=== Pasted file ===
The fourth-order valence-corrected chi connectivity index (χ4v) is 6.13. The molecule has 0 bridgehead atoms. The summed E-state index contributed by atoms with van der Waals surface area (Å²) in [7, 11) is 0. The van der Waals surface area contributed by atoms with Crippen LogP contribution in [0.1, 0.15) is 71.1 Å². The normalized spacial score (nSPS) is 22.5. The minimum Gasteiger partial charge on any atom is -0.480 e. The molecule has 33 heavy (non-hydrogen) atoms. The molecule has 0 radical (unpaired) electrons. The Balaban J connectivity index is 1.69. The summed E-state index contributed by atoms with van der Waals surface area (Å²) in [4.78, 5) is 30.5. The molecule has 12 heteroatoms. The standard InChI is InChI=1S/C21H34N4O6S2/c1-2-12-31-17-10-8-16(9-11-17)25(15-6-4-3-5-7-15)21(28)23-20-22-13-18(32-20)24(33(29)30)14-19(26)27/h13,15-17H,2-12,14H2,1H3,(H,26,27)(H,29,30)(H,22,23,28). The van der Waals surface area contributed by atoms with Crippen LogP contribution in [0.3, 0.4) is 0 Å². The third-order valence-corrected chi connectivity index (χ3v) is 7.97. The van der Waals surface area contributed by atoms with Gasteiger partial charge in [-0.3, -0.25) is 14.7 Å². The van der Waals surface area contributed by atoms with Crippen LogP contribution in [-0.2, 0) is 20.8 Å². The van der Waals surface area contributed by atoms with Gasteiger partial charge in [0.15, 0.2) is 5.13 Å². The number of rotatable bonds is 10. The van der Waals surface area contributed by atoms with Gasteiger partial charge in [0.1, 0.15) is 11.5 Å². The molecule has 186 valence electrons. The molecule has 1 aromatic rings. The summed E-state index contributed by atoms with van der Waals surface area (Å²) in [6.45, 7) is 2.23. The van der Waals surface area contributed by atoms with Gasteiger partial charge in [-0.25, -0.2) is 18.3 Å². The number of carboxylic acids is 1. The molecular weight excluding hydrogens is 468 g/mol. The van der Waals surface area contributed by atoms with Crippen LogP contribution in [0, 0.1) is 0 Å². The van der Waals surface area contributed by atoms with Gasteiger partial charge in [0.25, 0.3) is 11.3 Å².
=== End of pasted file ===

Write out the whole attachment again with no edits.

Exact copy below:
The fourth-order valence-corrected chi connectivity index (χ4v) is 6.13. The molecule has 0 bridgehead atoms. The summed E-state index contributed by atoms with van der Waals surface area (Å²) in [7, 11) is 0. The van der Waals surface area contributed by atoms with Crippen LogP contribution in [0.1, 0.15) is 71.1 Å². The normalized spacial score (nSPS) is 22.5. The minimum Gasteiger partial charge on any atom is -0.480 e. The molecule has 33 heavy (non-hydrogen) atoms. The molecule has 0 radical (unpaired) electrons. The Balaban J connectivity index is 1.69. The summed E-state index contributed by atoms with van der Waals surface area (Å²) in [4.78, 5) is 30.5. The molecule has 12 heteroatoms. The standard InChI is InChI=1S/C21H34N4O6S2/c1-2-12-31-17-10-8-16(9-11-17)25(15-6-4-3-5-7-15)21(28)23-20-22-13-18(32-20)24(33(29)30)14-19(26)27/h13,15-17H,2-12,14H2,1H3,(H,26,27)(H,29,30)(H,22,23,28). The van der Waals surface area contributed by atoms with Crippen LogP contribution in [0.3, 0.4) is 0 Å². The third-order valence-corrected chi connectivity index (χ3v) is 7.97. The van der Waals surface area contributed by atoms with Gasteiger partial charge in [-0.3, -0.25) is 14.7 Å². The van der Waals surface area contributed by atoms with Crippen LogP contribution in [-0.2, 0) is 20.8 Å². The van der Waals surface area contributed by atoms with Gasteiger partial charge in [0.15, 0.2) is 5.13 Å². The number of rotatable bonds is 10. The van der Waals surface area contributed by atoms with Gasteiger partial charge in [0.1, 0.15) is 11.5 Å². The molecule has 186 valence electrons. The molecule has 1 aromatic rings. The summed E-state index contributed by atoms with van der Waals surface area (Å²) in [6.45, 7) is 2.23. The van der Waals surface area contributed by atoms with Gasteiger partial charge in [-0.25, -0.2) is 18.3 Å². The number of carboxylic acids is 1. The molecular weight excluding hydrogens is 468 g/mol. The van der Waals surface area contributed by atoms with Crippen LogP contribution in [0, 0.1) is 0 Å². The van der Waals surface area contributed by atoms with Gasteiger partial charge in [0.25, 0.3) is 11.3 Å².